Global Weirding: Where Montana’s Climate and Weather Collide

Some climate scientists clamber across Arctic icefields or measure drought-stress in western forests. But much of what scientists do is behind a computer screen, creating global computer models that meld together the laws of physics with field data and various scenarios of choices that humans make.

Two new reports released this falls paint a few pictures of possible climate futures for Montana and the U.S. as a whole. Predictably, the future is much rosier if we all buckle down to quickly make the transition to a clean energy economy. The picture is much darker if we continue down the path of pollution that we currently are on.

We already knew that, however, and the new reports just fill in the details. Global climate models (GCMs) are good at projecting increases in average annual temperatures or shifts in seasonal precipitation totals. Powerful computers are now able to downscale those global models to local regions.

The first-ever Montana Climate Assessment, released in September by the Montana universities in Bozeman and Missoula, indicate that average temperatures across Montana could increase 3-8 degrees Fahrenheit by mid-century, depending on how much greenhouse gases are emitted in coming decades.

But more ominous than long-term temperature and precipitation trends, the new reports suggest a future of increasingly weird and extreme weather. Picture a popcorn popper. The more heat is applied to the popper, the more frenetic goes the popping. A warmer atmosphere is like that, with air molecules bouncing around harder and faster, creating more collisions with greater impact. In some places that will mean huge rainfall events and megastorms that cause widespread flooding. In other places, it will mean hotter, drier winds that drive wildfires before it.

Those frenetic molecules are the linkage between long-term climate trends and short-term weather events.

The Montana report warns of several trends in weird weather that we’re already experiencing and are expected to get worse. I’ll note two here.

Wildfire: Montana is expected to have hotter, drier summers with up to 35 more days each year reaching above 95 degrees. Even though winters and spring may be wetter, the onset of summer increasingly will create “flash drought” conditions that quickly parch farm fields and launches intense fire seasons. This won’t happen every year, but severe seasons that were rare in the past will become more common. Montana scientists say that the 2017 summer is an indicator of fire seasons to come.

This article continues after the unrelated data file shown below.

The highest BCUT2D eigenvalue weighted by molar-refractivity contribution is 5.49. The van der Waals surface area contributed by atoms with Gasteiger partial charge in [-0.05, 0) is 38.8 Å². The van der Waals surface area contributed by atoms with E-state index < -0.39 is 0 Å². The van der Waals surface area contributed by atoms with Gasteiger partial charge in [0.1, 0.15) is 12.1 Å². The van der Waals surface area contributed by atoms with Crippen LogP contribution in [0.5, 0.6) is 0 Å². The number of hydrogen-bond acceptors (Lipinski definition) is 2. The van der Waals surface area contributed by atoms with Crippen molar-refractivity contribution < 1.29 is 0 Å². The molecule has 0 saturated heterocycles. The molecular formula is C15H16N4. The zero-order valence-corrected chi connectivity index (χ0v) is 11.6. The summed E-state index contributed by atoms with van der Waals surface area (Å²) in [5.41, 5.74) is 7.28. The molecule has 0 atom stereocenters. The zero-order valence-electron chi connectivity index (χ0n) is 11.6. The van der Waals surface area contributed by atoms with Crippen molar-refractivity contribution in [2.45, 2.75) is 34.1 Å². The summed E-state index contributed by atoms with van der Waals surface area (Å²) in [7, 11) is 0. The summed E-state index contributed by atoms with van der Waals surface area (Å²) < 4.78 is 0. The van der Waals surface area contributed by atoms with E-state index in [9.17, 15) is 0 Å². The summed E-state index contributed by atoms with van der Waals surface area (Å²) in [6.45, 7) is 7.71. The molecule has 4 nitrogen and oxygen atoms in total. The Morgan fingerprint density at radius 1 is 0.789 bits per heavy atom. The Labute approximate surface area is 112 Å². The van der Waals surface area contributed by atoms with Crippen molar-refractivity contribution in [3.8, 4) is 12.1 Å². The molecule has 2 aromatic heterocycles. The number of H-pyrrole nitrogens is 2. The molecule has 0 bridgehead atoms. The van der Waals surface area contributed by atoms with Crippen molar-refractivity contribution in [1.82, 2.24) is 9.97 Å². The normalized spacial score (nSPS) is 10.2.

Hail: North American climate models indicate that hailstorms are expected to become more frequent and more severe, with larger-diameter hailstones, especially in eastern and southwestern Montana.  This will increasingly damage crops, livestock, building roofs and vehicles, which will mean higher insurance premiums and economic impacts.  Montana insurance companies report a big uptick in damaging hail over the past decade.

But scientists are quick to note the difficulty of projecting extreme weather events, which by definition are difficult to predict. As the new National Climate Assessment reports, recent trends of severe heat waves and extreme precipitation events are consistent with the laws of physics, but climate models tend to underestimate the frequency and severity of observed trends.

There’s a lot we can do to reduce the risk of global weirding, beginning with collective action to reduce carbon pollution. We can also adapt to the changes that already are in the pipeline, such as by building soil carbon to retain moisture and reversing the trend of building new homes in the forested wildland-urban interface.

But the first ingredient for resilience is to acknowledge the gravity of the situation, speak about it with our neighbors and elected officials, and begin taking action one small step at a time.